Brandi has been shaken to the core by the full frontal sight of the passing flasher.
Have you ever been glad you saw a movie but not glad enough to recommend it to
your friends? That’s “Observe and Report.” This is Seth Rogen’s fair enough
attempt to add a dimension of sorts to his slacker sex comedies (“Knocked Up”).
To darken things up a bit, he plays a bi-polar security guard at an all-American
mall. Ronnie Barnhardt (Rogen) has not just delusions of grandeur, but an
absolute determination to become an action hero who saves the mall from a serial
For some unfathomable reason, I began to laugh in the opening scenes when writer/director Jody Hill zooms in with big close-ups of such sights as two hands lovingly creating a pizza, or gently forming a wrap, or polishing the inventory. For all the world you would think we were being prepared for a five star restaurant instead of the Food Court. But in its own convoluted way, it’s quite an introduction to the culture of the mall. Every kiosk is a special contribution to the whole proud concept of the American mall. I just hadn’t thought of it that way before.
Ronnie’s real ambition – to be a policeman so he can carry a gun and lay waste the evildoers of the world (skateboarders, pot smokers, and thieves) – is fueled by his determination to pr otect Brandi, the bimbo blond at the cosmetics counter who has just been shaken to the core by the full frontal sight of the passing flasher. For Brandi, Ronnie repeatedly walks right past the tender attentions of the counter girl at Dunkin’ Donuts.
When the mall summons Detective Harrison (Ray Liotta) of the real police, Ronnie’s jealousy overwhelms him and he launches an interminable turf battle with Harrison. There are some good laughs when Ronnie goes for an entry interview at the real police department. His manic responses to questions about the police mission, “I blow everything away; it’s God’s work” doom his dreams.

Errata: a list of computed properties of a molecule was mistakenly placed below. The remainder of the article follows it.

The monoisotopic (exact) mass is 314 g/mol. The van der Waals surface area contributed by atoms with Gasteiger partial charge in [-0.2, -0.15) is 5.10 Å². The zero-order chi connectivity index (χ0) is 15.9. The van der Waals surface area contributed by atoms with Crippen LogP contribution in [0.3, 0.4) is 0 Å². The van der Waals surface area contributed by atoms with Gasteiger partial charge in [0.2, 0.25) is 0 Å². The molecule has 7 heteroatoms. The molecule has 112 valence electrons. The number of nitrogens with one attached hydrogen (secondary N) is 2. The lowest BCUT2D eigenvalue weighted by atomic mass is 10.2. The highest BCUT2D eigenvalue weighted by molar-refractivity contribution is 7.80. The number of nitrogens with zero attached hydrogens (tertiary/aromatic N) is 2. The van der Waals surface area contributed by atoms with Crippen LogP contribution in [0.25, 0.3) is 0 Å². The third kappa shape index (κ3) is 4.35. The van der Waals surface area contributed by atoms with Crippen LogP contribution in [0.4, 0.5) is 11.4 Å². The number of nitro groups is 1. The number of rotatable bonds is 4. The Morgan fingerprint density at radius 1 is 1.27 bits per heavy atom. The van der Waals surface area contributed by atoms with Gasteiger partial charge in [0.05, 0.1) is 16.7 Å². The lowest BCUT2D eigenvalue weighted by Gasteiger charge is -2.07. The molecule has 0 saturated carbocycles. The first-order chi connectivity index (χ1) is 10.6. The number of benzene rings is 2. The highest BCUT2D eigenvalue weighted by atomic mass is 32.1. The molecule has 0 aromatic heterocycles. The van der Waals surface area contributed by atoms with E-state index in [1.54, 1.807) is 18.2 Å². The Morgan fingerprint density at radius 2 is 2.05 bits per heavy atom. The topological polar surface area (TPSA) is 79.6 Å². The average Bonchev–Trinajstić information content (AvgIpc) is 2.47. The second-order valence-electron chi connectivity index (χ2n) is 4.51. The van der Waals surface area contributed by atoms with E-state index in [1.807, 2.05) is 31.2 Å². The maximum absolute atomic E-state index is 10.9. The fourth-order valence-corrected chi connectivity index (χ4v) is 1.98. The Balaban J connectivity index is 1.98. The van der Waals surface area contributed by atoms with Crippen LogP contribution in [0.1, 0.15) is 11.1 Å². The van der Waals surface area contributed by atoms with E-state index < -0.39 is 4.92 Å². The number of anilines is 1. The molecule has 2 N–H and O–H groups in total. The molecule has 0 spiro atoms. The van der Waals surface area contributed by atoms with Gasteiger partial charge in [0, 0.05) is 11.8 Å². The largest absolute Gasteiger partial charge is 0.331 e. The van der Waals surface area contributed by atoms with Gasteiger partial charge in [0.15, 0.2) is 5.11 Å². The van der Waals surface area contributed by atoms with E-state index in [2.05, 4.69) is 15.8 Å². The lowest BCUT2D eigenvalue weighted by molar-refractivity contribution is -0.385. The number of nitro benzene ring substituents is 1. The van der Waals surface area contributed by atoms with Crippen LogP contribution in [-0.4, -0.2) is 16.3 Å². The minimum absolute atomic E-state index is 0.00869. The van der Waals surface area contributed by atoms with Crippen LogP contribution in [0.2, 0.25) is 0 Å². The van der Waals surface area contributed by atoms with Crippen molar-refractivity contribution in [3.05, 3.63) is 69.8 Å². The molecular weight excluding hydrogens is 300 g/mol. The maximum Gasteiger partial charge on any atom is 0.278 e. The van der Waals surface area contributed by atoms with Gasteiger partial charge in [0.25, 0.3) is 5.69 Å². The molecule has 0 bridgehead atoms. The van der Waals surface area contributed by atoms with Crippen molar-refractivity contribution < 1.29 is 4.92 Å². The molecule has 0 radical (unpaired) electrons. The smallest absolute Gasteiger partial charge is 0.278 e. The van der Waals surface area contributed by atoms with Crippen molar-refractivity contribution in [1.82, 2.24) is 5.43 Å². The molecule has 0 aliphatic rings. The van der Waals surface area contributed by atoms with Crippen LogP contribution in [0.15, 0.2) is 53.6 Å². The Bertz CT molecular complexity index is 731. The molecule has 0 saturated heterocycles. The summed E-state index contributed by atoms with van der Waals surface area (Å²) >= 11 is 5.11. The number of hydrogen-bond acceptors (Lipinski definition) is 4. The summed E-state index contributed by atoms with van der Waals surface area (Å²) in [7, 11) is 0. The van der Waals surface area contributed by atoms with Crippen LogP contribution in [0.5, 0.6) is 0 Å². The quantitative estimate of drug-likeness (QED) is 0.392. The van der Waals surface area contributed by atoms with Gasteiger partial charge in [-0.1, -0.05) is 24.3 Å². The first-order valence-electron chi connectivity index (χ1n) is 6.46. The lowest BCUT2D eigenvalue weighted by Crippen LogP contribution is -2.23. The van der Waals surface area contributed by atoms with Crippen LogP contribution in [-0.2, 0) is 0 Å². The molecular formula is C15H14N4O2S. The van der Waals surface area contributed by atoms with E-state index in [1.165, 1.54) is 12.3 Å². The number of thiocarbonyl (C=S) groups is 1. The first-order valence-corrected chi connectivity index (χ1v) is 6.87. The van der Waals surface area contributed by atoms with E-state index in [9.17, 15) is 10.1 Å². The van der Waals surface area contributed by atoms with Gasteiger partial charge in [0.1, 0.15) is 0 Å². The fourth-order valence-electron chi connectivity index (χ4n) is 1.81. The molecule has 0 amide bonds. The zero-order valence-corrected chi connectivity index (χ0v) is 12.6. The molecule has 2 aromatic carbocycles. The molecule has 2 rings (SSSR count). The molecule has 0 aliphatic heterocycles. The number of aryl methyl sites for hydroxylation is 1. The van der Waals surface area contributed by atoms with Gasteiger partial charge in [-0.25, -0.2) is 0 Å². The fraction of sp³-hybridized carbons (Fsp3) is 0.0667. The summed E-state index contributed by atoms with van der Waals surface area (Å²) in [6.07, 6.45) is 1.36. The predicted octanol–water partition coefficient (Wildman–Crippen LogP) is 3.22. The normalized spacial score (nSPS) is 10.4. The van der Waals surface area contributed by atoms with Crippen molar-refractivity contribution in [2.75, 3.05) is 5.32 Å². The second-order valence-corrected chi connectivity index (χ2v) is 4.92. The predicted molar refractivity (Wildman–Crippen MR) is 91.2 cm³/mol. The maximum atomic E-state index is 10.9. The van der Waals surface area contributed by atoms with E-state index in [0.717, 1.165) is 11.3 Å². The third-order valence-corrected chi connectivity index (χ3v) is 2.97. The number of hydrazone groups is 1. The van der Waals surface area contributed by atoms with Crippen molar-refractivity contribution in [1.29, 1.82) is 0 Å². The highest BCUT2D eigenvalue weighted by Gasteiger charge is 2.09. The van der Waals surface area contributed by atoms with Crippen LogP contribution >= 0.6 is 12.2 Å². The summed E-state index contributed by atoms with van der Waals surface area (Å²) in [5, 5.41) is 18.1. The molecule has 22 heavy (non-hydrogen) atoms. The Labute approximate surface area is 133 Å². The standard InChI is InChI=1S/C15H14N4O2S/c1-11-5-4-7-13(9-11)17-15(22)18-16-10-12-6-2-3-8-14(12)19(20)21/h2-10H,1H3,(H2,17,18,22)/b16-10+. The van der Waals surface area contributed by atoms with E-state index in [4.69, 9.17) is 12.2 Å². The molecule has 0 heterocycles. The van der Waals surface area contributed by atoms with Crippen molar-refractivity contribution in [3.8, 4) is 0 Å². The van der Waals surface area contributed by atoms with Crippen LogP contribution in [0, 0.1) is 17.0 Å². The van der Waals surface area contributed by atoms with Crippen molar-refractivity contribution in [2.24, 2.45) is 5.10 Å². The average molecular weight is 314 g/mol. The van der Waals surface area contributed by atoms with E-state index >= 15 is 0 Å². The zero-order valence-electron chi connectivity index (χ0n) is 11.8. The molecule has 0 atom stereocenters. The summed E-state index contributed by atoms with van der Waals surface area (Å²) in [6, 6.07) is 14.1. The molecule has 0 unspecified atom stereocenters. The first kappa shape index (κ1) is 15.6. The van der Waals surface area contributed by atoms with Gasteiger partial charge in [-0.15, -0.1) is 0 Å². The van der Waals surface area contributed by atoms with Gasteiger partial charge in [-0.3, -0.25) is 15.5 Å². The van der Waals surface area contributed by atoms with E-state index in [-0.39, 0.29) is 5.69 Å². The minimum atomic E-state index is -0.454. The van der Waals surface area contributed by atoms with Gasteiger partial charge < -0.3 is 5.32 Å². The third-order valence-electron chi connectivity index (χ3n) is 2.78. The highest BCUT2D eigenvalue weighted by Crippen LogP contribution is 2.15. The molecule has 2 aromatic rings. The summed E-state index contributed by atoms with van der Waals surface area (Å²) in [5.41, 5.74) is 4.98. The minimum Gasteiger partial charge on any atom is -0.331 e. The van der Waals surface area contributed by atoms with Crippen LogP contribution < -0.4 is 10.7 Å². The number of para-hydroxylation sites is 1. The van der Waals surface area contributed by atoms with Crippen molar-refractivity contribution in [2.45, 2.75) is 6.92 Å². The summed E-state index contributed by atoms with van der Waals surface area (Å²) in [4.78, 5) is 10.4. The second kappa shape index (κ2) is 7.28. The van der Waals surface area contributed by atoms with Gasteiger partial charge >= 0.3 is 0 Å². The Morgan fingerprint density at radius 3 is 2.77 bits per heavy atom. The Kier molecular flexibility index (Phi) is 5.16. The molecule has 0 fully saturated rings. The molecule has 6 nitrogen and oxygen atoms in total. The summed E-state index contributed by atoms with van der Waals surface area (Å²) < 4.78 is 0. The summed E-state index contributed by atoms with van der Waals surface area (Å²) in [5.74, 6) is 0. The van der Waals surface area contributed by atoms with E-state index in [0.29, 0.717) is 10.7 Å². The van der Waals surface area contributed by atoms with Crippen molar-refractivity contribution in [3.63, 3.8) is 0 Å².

You should know, in case you are easily offended, that you will endure backseat sex, sex with a vomiting drunk, and the ingestion of pot, cocaine, and heroin. The F-word is front and center as is the flasher’s equipment as he jiggles his way through the mall.
After Ronnie finally performs the deed that wins the admiration of his mall peers, he drives off in his security golf cart with an attached umbrella, his tasers, and his Mace. “This is my world,” he says lovingly of the kiosks hawking wares unneeded by the world. It would have been a lot easier to rejoice in Ronnie’s success without the final thunderous violence used to prove his worth. Baseball bats, shovels, guns, blood, and rage didn’t seem necessary in what otherwise might have been a simpler story of a guy finding a girl and rising above his own mental problems to accept that he is after all good enough to be a real part of something he loves.
Copyright (c) Illusion
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